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Fishes of Yosemite National Park (1941, 1948) by Willis A. Evans and Orthello L. Wallis


A KEY TO THE FISHES OF YOSEMITE NATIONAL PARK

Drawing of a trout for use with identification key.—Courtesy Calif. Fish and Game
[click to enlarge]
Drawing of a trout for use with identification key.—Courtesy Calif. Fish and Game

This key is designed to assist the angler in identifying any fish found in Yosemite waters. It is a key of alternate characters, e.g., if the character opposite 1a is not typical of the specimen, you then proceed to 1b. For example: to identify the brown trout it would be necessary to use the following characters: 1a, 2a, 3b and 6a. Where practicable, the most usable single recognition character is in bold face type. The page on which you may find a description of that fish is indicated after each name.

1a. Ventral fins abdominal (attached considerably behind the pectoral fins).

2a. Adipose fin present.
3a. No red or brown spots present. Black spots on a background of lighter color.
4a. Body profusely covered with black spots. Sides not golden.
5a. Red stripe on sides of body. No red dash of color below lower jaw on each side.
RAINBOW TROUT, Salmo gairdnerii irideus p. 6
5b. No red stripe on sides. Body usually covered with black spots. Red dash of color in cleft under each side of lower jaw in adults.
CUTTHROAT TROUT, Salmo clarldi. p. 7.
4b. Black spots relatively few and mainly above midline. A yellowish-orange band on sides grading into golden-yellow farther down and finally orange on the abdomen. Body of stream fish with distinct bars or parr marks throughout life. Ventral and anal fins tipped with white.
—GOLDEN TROUT, Salmo aqua-bonito. p. 8
3b. Red or brown spots present. Background either brownish-yellow or strongly mottled with olive and black.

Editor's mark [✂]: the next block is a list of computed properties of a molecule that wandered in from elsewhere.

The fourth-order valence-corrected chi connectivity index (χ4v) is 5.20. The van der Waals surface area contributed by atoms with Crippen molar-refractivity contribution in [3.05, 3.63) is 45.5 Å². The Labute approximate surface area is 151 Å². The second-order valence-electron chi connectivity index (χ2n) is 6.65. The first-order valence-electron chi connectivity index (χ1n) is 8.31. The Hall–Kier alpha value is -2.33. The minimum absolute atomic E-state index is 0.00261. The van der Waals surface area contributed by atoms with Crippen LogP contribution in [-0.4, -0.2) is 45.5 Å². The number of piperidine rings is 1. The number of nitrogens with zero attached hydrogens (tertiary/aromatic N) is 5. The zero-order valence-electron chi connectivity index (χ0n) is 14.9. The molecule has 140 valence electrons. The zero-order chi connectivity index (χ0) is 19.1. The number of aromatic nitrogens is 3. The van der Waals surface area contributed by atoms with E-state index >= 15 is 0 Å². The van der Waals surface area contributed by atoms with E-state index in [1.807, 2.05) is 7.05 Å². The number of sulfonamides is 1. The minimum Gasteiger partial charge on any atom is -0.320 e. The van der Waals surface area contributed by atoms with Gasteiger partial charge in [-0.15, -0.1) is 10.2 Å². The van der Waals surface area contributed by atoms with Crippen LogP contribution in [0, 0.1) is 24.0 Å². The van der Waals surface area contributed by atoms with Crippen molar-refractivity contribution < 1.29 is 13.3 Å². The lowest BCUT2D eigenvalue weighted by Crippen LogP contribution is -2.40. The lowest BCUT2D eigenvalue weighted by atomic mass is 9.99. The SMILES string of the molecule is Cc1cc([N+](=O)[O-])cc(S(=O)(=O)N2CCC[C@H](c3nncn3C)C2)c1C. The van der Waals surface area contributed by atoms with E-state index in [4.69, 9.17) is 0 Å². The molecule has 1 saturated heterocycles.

6a. General color brownish-yellow. A few red or brown spots present on sides. Back covered with brown spots. Lower fins and abdomen yellow to white.
—BROWN TROUT, Salmo trutta fario. p. 9
6b. Red spots on a background of darker color. Back unspotted but mottled with olive and black wavy lines. Lower fins edged with white stripe; bright red or orange behind this.
—EASTERN BROOK TROUT, Salvelinus fontinalis. p. 10
2b. Adipose fin absent.
7a. Mouth directed downward, excessively protractile with sucker-like lips.
—SACRAMENTO SUCKER, Catostomus occidentalis. p. 12
7b. Mouth not especially directed downward. Lips not enlarged and sucker-like.
8a. Upper lip with frenum (a small piece of flesh binding the upper lip to the edge of the jaw).
—HARDHEAD, Mylopharodon conocephalus. p. 14
8b. Upper lip without frenum.
9a. Mouth large, maxillary extending to just below anterior edge of the eye. Reaching length of 3 feet. Color plain.
—SACRAMENTO SQUAWFISH, Ptychocheilus grandis. p. 13
9b. Mouth small, maxillary not extending to eye. Not exceeding length of 5 inches. Color somewhat mottled.
—CHUB-ROACH, Hesperoleucus symmetricus. p. 14

1b. Ventral fins thoracic (attached immediately below the pectoral fins). Pectoral fins very large and thick. A small spine on preopercle (on side of head).
—RIFFLE SCULPIN, Cottus bairdii gulosus. p. 15



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